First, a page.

2008 Honda VTX1300T Tourer | First Ride

(April 2008)

Say you're an oem with a perennially best-selling model, and it becomes increasingly apparent to you that its owners are heavily modifying the bike-most often with a windshield, bags and backrest. if you had any sort of business acumen your reaction to this situation would be to rig the base model with the aforementioned accessories and squeeze it into the lineup-stat. well, it took three years, but that's exactly what Honda's done with the new Vtx1300t tourer.

The VTX1300 series has been a runaway hit for team red from the get-go, so the only surprise is that they haven't done it sooner. Despite the recent slowdown in bike sales, 65 percent of all streetbike purchases are still cruisers, with tourers making up an increasingly large slice of the pie.

So for 2008 the popular Vtx1300 is now available as a turnkey touring bike. whether you call it the Vtx1300t or the 1300 tourer, Honda's newest maximum middleweight now comes fully decked out with a windshield, saddlebags and a passenger backrest straight from the factory (the same formula Honda used with its Vtx1800 tourer last year). It also gets its own ViN, which adds resale value down the road.

A ground-up design it's not, though-the tourer essentially piles those extra goodies onto Vtx1300r trim. the "r" in Honda nomenclature stands for retro, and that model's traditional, deeply valanced fenders and retro cast wheels, hooded headlight, tank-mounted instruments and floorboards define the newest 1300 as well. the only discern-ible differences are the touring bits and slightly reshaped bullet-style mufflers (the r wears slash-cut pipes), but you'll find no surprises down below-functionally it's a carbon copy of the Vtx1300r with that same big 52-degree, 1312cc V-twin using a single crankpin for a more pronounced rumble. (you can also tell it's a tourer by its chrome side covers and badging on the front fender).

So when it came time for us to take it out on the road, some of the tourer's ride qualities felt like dj vu all over again. to its credit, however, the Vtx1300t seemed to exhibit the tighter handling characteristics of the 1300 r and s versions rather than the sloppier c. the wide, 27-inch-tall saddle stayed comfortable throughout our half-day ride, and the low-rise handlebar was perfectly accessible-a slight pullback provided good leverage and suited us fine for highway cruising.

The heel-toe shifter changes cogs solidly (if loudly) after you work the slick clutch, though there's still that pesky lash evident in the drivetrain, which can make the transition from closed throttle to acceleration less than smooth.

The bike touches down soon, too, but at least the t's floorboards are hinged. As on the r, chassis flex on the 1300 tourer is better controlled than on the c version, and the bike is more nimble than you'd expect with steady cornering and a reasonably adequate suspension for the clean roads we rumbled on. Brakes are also unchanged, so that huge 336mm front disc will still haul you down but, again, with not as much feedback as we'd like. we found the best way to effect quick stops was to work both the front disc and rear 296mm disc together.

The added accessories do bring a weight increase of about 40 pounds, but the tourer wears them well-in fact the extra tonnage seems to settle the bike. the touring bits are well chosen, with a tall backrest that incorporates a long pad for passenger comfort, 24-liter, toploading leather saddlebags with buckle closures and a polycarbonate, mediumheight custom touring windshield with attractive chrome edging and brackets. the screen doesn't offer a quick-release design, but it's light and doesn't hamper handling noticeably in the twisty stuff.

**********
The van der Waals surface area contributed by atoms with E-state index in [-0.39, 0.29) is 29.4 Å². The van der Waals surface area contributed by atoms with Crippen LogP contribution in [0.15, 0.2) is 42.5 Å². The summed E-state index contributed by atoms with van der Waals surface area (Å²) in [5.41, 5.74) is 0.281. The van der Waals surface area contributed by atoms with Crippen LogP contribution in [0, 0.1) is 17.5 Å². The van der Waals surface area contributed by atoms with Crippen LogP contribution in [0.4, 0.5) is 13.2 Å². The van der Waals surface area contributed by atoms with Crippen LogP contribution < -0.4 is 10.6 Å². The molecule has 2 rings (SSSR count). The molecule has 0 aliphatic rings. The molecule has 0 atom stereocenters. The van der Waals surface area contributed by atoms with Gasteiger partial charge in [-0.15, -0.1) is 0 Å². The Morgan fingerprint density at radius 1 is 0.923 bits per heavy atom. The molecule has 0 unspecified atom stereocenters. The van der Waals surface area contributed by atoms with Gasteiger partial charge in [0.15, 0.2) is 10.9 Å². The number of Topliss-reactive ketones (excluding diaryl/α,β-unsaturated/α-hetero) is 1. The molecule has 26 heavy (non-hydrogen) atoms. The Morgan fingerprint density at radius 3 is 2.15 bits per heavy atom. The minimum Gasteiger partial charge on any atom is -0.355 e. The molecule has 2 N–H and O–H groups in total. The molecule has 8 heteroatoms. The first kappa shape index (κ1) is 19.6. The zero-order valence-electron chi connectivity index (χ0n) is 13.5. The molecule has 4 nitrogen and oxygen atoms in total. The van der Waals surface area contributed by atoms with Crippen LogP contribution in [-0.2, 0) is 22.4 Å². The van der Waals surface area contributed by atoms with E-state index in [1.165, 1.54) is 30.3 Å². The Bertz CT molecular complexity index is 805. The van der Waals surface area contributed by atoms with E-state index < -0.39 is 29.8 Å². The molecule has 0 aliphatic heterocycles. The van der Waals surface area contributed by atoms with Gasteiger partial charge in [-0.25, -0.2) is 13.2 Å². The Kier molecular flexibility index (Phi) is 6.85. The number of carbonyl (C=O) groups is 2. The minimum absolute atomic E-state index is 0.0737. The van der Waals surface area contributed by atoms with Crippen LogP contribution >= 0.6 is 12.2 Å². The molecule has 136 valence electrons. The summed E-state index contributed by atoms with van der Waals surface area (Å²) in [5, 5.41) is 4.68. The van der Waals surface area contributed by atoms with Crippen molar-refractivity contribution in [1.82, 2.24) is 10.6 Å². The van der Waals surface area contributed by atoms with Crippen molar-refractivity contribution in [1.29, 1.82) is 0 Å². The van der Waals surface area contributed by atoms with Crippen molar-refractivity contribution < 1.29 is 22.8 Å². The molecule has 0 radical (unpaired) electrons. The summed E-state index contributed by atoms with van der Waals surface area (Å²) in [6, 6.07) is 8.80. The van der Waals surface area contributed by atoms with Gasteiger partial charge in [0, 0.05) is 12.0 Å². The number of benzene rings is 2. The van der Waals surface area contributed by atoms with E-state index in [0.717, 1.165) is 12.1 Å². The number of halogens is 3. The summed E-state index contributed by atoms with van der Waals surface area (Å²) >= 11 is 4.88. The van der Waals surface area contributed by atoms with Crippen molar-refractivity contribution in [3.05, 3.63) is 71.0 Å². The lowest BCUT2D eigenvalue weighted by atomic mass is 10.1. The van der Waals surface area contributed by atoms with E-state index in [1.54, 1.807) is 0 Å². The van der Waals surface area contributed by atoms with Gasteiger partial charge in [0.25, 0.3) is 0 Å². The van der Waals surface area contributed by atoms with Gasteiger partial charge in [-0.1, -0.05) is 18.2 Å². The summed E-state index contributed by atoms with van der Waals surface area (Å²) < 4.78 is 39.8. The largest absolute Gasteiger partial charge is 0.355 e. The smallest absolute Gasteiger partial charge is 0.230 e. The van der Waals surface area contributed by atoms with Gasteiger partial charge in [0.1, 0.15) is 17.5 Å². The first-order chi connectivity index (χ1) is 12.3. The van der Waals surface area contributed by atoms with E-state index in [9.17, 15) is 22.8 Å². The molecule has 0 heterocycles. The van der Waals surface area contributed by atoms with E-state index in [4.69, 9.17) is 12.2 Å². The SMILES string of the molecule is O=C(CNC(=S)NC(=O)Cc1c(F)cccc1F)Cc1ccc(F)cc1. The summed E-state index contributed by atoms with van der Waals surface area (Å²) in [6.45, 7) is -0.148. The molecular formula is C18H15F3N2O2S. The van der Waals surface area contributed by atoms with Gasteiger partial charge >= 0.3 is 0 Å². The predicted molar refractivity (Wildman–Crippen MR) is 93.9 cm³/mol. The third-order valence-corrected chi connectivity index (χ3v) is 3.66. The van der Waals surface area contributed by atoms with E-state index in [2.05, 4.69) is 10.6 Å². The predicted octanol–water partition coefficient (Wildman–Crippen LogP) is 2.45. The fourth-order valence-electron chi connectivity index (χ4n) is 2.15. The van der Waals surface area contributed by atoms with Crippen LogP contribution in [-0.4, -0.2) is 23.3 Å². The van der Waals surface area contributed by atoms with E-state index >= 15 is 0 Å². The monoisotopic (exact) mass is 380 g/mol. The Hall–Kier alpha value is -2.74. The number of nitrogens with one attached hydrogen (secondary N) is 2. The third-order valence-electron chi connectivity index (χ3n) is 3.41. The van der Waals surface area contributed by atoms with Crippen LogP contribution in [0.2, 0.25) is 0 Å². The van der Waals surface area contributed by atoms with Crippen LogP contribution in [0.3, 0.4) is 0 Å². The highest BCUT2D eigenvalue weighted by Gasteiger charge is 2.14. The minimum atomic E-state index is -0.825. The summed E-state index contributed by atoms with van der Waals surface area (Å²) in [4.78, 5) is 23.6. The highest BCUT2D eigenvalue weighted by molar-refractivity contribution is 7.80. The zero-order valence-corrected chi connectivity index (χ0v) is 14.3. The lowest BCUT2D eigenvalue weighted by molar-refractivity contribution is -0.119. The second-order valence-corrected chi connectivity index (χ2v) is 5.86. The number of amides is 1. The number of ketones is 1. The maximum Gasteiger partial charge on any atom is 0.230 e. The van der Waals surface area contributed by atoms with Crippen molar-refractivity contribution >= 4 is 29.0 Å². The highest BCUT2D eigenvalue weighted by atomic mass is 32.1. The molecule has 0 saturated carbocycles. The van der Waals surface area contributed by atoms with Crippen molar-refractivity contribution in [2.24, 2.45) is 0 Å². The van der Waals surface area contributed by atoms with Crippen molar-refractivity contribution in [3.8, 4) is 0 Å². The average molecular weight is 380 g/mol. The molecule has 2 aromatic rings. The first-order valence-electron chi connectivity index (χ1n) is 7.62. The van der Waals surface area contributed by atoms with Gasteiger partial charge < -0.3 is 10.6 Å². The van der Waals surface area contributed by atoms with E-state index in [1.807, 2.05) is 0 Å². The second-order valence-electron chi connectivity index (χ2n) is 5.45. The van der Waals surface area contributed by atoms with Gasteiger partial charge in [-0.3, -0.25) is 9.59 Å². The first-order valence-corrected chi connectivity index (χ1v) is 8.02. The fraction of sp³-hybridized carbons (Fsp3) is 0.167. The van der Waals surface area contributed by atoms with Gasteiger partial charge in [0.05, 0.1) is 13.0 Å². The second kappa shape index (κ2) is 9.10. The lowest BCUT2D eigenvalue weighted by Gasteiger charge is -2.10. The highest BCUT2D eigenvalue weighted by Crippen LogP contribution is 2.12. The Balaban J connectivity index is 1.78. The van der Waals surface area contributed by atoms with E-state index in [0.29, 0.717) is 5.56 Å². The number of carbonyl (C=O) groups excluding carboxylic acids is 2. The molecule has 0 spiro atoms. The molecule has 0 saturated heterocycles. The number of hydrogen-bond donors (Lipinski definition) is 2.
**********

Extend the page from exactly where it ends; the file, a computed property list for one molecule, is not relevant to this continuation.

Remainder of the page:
What's more, all the extra goods are genuine Honda bits with good-quality fit and finish. As equipped, Honda says the $10,999 price of the tourer represents a better value than purchasing the accessories separately (we added up the price of the parts in the Honda Genuine Accessories catalog and came up with a total of approximately $1500-though that doesn't include labor for installation).

Honda's also stepped up with a bigger-than-usual accessory list for the Vtx1300t (it's had years with the other 1300s to develop it). the options include two styles of windshield, a lightbar, spotlight visors, several kinds of leather saddlebags, backrests and assorted chrome and billet trim and covers. there's even a digital audio system addon and heated grips, too.

Hey, better late than never.

'08 Honda VTX1300T Tourer
Suggested Base Price: $10,999
Colors: Black, silver, red

Engine
Type: 1312cc, liquid-cooled, 52-degree V-twin
Valvetrain: soHc; 3 valves per cylinder
Bore X Stroke: 89.5 x 104.3mm
Compression: 9.2:1
Fuel system: single 38mm constantvelocity carburetor
Transmission/Final DriVe: 5-speed/shaft

Chassis
Front Suspension: 41mm fork; 5.1 in.travel
Rear Suspension: Dual shocks, preload-adjustable; 3.7 in. travel
Front Brake: single 336mm disc, 2-piston caliper
Rear Brake: single 296mm disc, singlepiston caliper
Front Tire: 140/80-17
Rear Tire: 170/80-15
WheelBase: 65.7 in.
Rake/Trail: 32.0 degrees/5-7 in.
Seat Height: 27.4 in.
Fuel Capacity: 4.8 gal, 1.0-gal reserve
Weight: 748 lb (wet)

Visit motorcyclecruiser.com for more on the VTX1300T.

SOHC, three valves and a single-pin crank: no surprises from the 1312cc mill.
At 24 liters the leather-covered saddlebags offer plenty of room-and look good doing it.
The stereo speaker portion of the audio system blends cleanly with the handlebar.
The chrome lightbar accessory is engineered specifically for the Vtx.
Badging on the front fender is a classy touch, but we'd rather have stronger brakes.
The tourer wears a lightweight, solidmounted, medium-height shield to push gusts away.
Tunes for the t: Honda's Digital Audio system is one of the accessories you can bolt on to the tourer.